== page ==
"It was a different time, a different era, a different league," Dawkins said. "I wasn't snarling or spitting at anybody. I was never trying to hurt anybody or be mean. I was just having fun and, yes, I knew all about marketing."

Several weeks earlier, following a game against Houston, teammate Caldwell Jones and team trainer Al Domenico had asked Dawkins why he felt the need to dunk the ball so hard.

"I told them because I didn't want anybody to even think about blocking one," Dawkins said. "I wanted guys like Tree Rollins to think twice about sticking their hands in there or they'd become famous for losing one."

It was, of course, the late Robinzine, who took his own life in 1982, that became infamously immortalized in Dawkins' 20 words of slam dunking poetry. What's often forgotten is that he did not name the dunk that night in Kansas City. Ever the good journalist and slick self-promoter, Dawkins told the assembled media horde they could "read about it in my next column." I stood off to the side giggling at his audacity and three days later on a road trip to San Antonio, he stepped off a hotel elevator, grinned and handed me a slip of paper with his handwriting:

"Chocolate Thunder Flyin', Robinzine Cryin', Teeth Shakin', Glass-Breakin', Rump Roastin', Bun Toastin', Wham, Bam, Glass Breaker I Am Jam."

Dawkins wasn't the first famous dunker and this was not even the first time a backboard had been broken in an NBA game. Renowned power dunker Gus Johnson had done it in two different games with the Baltimore Bullets and Chuck Connors, The Rifleman, had broken one in warm-ups as a member of the Boston Celtics back in 1946.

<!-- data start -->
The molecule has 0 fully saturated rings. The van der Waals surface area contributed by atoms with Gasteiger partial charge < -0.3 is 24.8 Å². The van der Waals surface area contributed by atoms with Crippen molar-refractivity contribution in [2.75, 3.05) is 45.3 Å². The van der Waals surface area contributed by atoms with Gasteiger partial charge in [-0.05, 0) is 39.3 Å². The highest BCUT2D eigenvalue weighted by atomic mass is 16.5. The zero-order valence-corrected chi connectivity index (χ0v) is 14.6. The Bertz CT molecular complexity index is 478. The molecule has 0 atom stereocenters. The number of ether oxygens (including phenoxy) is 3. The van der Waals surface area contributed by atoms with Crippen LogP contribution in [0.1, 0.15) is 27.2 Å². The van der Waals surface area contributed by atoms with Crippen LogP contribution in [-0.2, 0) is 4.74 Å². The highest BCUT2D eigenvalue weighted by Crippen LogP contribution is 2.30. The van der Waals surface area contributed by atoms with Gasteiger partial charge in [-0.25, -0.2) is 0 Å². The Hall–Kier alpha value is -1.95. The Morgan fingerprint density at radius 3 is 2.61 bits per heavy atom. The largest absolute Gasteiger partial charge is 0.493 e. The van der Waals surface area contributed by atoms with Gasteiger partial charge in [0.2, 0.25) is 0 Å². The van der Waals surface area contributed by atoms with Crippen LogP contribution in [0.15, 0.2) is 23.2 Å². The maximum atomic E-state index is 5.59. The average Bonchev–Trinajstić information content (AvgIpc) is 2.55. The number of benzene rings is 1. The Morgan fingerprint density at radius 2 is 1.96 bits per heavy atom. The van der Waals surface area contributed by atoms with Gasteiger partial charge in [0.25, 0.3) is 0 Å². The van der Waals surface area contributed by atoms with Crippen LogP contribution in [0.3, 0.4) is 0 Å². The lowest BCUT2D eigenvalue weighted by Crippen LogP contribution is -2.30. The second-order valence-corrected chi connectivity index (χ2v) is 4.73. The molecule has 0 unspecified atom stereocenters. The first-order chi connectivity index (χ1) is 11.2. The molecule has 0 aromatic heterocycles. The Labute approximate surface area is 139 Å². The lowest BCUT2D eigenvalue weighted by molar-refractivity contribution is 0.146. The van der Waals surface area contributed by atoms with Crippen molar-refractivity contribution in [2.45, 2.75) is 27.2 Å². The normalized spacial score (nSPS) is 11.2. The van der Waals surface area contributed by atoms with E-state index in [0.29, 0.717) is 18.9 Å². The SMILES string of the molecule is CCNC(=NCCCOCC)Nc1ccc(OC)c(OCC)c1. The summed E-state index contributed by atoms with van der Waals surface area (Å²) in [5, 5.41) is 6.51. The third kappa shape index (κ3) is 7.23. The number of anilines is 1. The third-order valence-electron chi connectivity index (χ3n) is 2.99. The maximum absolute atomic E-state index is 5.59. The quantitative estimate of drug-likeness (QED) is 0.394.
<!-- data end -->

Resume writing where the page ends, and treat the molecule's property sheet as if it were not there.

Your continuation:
But Dawkins had done his number on TV and so it has lived on in the age of YouTube and ESPN and in many ways was ground zero for the era when dunking became a celebrated art form and a staple for the nightly TV highlights.

Of course, the first reaction was so great that Dawkins had to do it again.

"As soon as I got back home to Philly, all of the kids who would stand outside the Spectrum and wait for our cars to pass would be yelling, 'Dawk, you got to get us one here,' " he said. "And the fans at the home games were all begging me."

So just over three weeks later, on Dec. 5 against the San Antonio Spurs, with 6:32 left in the game, Dawkins took a baseline feed from Collins, slammed in the ball and ripped the entire basket right out of the backboard. This time the glass shattered, but did not explode, and the rim fell to the floor leaving a gaping hole.

The very next day, Dawkins and Sixers general manager Pat Williams were summoned to the New York office of then-NBA commissioner Larry O'Brien.

"It was a different time," recalled Williams, now senior vice president of the Orlando Magic. "Daryl and I met at the station in Mt. Laurel, New Jersey and took the Greyhound bus to New York. We got off at the Port Authority and then walked to the NBA office. All along the way, there were construction workers, taxi drivers, all kinds of people yelling and cheering for Darryl. It's like he was the king of the basketball world."

Williams had coached Dawkins to be properly contrite. O'Brien told them that any future broken backboards would draw a $5,000 fine and a suspension. The pair almost got away with merely a stern lecture. That is until Williams, a promotional genius, informed O'Brien that the Sixers were planning on handing out pieces of broken glass --- labeled Darryl's Diamonds --- to fans at a future game.

"Oh brother," Williams said. "O'Brien's face turned red and purple and he went through the roof. He started yelling that I was making fun of a situation where somebody could have gotten hurt. I think Darryl was shell-shocked. I guess the good news for Darryl was that I ended up taking the heat and we kind of tip-toed out of there and went home. But I'll never forget those times."

Thirty years later and the experience lives on, even for a middle-aged Dunkateer.

"I've got three daughters now and a wife, so I had to close Lovetron down for a little while," he said with a chuckle. "I just peek in every once in a while to see what's happening."

And if the coach happened to one day see a member of his college basketball team tear down a backboard in a game?

"I'd be the first guy over there to pat him on the back," Dawkins said. "I sure wouldn't go reprimanding him because, hey, accidents happen. It just seems like, dunk you very much, they happened for me more often."

Fran Blinebury has covered the NBA since 1977. You can e-mail him here.